Was originally owned by Miyoshi Masanaga, whose priest name is Miyoshi Sousan (where the sword's name is derived from). The sword would later be given to Takeda Nobutora as a gift.
At 1537, Nobutora's daughter Joukeiin married Imagawa Yoshimoto in order to strengthen ties between the Takeda and Imagawa, and the sword was given as part of her dowry, therefore the sword is also known as Yoshimoto Samonji.
After Yoshimoto's death during the Battle of Okehazama (1560), Oda Nobunaga took possession of the sword, shortened the blade, and engraved on sword's tang (the section of the blade that is placed into the hilt), “On the 19th day of the fifth month of Eiroku three through the killing of Yoshimoto this sword came into the possession of Oda Owari-no-kami Nobunaga ”.
Later, Nobunaga died during the Honnoji Incident (1582), and the sword came into possession of Toyotomi Hideyoshi, one of Nobunaga's retainers and later the Second Unifier of Japan.
After Hideyoshi died of illness at 1589, there was a power struggle between Ishida Mitsunari (on behalf of Hideyoshi's infant heir) and Tokugawa Ieyasu (on behalf of himself), which led to the Battle of Sekigahara (1600), where the Tokugawa forces won. The Samonji sword would later be given to Ieyasu, and passed over the Tokugawa clan.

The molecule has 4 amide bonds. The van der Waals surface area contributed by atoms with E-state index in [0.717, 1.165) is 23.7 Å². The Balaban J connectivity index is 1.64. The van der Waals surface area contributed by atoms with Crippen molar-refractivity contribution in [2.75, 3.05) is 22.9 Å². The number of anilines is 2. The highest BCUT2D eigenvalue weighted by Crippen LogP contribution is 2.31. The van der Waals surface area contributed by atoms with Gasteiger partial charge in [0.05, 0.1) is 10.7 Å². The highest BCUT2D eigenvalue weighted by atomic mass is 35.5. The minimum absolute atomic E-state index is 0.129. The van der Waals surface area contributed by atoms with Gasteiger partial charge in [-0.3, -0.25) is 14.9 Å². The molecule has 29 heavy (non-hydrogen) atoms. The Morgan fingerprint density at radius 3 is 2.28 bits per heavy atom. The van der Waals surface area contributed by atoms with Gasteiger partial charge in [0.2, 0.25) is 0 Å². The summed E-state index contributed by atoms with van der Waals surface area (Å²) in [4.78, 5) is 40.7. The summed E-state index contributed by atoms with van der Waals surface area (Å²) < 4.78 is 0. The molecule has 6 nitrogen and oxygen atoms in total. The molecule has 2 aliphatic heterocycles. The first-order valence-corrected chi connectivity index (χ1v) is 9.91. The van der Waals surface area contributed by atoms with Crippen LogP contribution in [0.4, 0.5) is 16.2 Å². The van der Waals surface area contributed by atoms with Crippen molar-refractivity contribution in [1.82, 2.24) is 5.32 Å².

The sword was burnt during the Great Fire of Meireki at 1657 and had to be reforged. It’s said that the new hamon (the pattern of the steel on the edge of the blade) was far inferior from the original, but nonetheless, the blade survived.
Eventually Emperor Meiji decided to open several shrines commemorating Nobunaga’s achievements, and the Samonji sword was donated to one of such exhibits, where it remains today.
He was once owned by all of the 3 Unifiers of Japan (Nobunaga, Hideyoshi, and Ieyasu), thus he's regarded as the sword of conquerors.
Despite his powerful owners, he was treated more like a possession rather than a battle sword, which greatly affects his personality (especially during Nobunaga's possession, where he was traumatized by the mark engraved upon him).
His mark has the kanji 第六天魔王 (Dairoku Tenmaou, Demon King of the Sixth Heaven) written over it. The phrase refers to Nobunaga's title.